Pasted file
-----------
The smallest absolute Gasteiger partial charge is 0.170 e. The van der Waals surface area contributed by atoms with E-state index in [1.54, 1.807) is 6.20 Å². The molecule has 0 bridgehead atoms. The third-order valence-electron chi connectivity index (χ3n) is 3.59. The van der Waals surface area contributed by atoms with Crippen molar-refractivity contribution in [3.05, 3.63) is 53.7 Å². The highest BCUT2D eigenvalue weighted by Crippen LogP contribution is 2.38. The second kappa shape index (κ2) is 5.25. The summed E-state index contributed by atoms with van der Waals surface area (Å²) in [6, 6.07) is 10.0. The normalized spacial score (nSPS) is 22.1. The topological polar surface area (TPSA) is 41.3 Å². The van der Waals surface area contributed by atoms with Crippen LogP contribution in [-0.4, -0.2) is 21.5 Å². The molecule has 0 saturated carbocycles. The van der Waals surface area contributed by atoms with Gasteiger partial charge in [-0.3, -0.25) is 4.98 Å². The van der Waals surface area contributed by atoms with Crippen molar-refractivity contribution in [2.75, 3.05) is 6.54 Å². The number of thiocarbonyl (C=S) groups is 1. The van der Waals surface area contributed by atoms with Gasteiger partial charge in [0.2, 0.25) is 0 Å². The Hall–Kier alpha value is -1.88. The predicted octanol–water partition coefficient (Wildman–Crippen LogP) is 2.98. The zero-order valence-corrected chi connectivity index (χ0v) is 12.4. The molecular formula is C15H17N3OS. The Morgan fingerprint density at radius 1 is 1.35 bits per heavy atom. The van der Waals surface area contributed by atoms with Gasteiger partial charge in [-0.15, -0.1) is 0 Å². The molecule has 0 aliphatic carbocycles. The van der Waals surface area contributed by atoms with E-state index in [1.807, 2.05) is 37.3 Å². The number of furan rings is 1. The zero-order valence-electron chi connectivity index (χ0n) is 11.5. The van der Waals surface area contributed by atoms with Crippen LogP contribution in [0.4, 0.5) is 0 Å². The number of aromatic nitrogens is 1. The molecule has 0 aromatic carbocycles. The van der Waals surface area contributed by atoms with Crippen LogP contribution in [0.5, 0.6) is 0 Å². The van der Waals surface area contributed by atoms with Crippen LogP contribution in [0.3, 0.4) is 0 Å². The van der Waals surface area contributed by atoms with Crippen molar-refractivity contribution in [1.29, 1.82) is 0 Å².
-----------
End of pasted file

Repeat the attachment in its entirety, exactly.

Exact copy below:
The smallest absolute Gasteiger partial charge is 0.170 e. The van der Waals surface area contributed by atoms with E-state index in [1.54, 1.807) is 6.20 Å². The molecule has 0 bridgehead atoms. The third-order valence-electron chi connectivity index (χ3n) is 3.59. The van der Waals surface area contributed by atoms with Crippen molar-refractivity contribution in [3.05, 3.63) is 53.7 Å². The highest BCUT2D eigenvalue weighted by Crippen LogP contribution is 2.38. The second kappa shape index (κ2) is 5.25. The summed E-state index contributed by atoms with van der Waals surface area (Å²) in [6, 6.07) is 10.0. The normalized spacial score (nSPS) is 22.1. The topological polar surface area (TPSA) is 41.3 Å². The van der Waals surface area contributed by atoms with Crippen LogP contribution in [-0.4, -0.2) is 21.5 Å². The molecule has 0 saturated carbocycles. The van der Waals surface area contributed by atoms with Gasteiger partial charge in [-0.3, -0.25) is 4.98 Å². The van der Waals surface area contributed by atoms with Crippen molar-refractivity contribution in [2.75, 3.05) is 6.54 Å². The number of thiocarbonyl (C=S) groups is 1. The van der Waals surface area contributed by atoms with Gasteiger partial charge in [0.2, 0.25) is 0 Å². The Hall–Kier alpha value is -1.88. The predicted octanol–water partition coefficient (Wildman–Crippen LogP) is 2.98. The zero-order valence-corrected chi connectivity index (χ0v) is 12.4. The molecular formula is C15H17N3OS. The Morgan fingerprint density at radius 1 is 1.35 bits per heavy atom. The van der Waals surface area contributed by atoms with Gasteiger partial charge in [-0.15, -0.1) is 0 Å². The molecule has 0 aliphatic carbocycles. The van der Waals surface area contributed by atoms with E-state index in [1.807, 2.05) is 37.3 Å². The number of furan rings is 1. The zero-order valence-electron chi connectivity index (χ0n) is 11.5. The van der Waals surface area contributed by atoms with Crippen LogP contribution in [0.4, 0.5) is 0 Å². The number of aromatic nitrogens is 1. The molecule has 0 aromatic carbocycles. The van der Waals surface area contributed by atoms with Crippen LogP contribution in [0.5, 0.6) is 0 Å². The van der Waals surface area contributed by atoms with Crippen LogP contribution in [0.3, 0.4) is 0 Å². The van der Waals surface area contributed by atoms with Crippen molar-refractivity contribution in [1.29, 1.82) is 0 Å².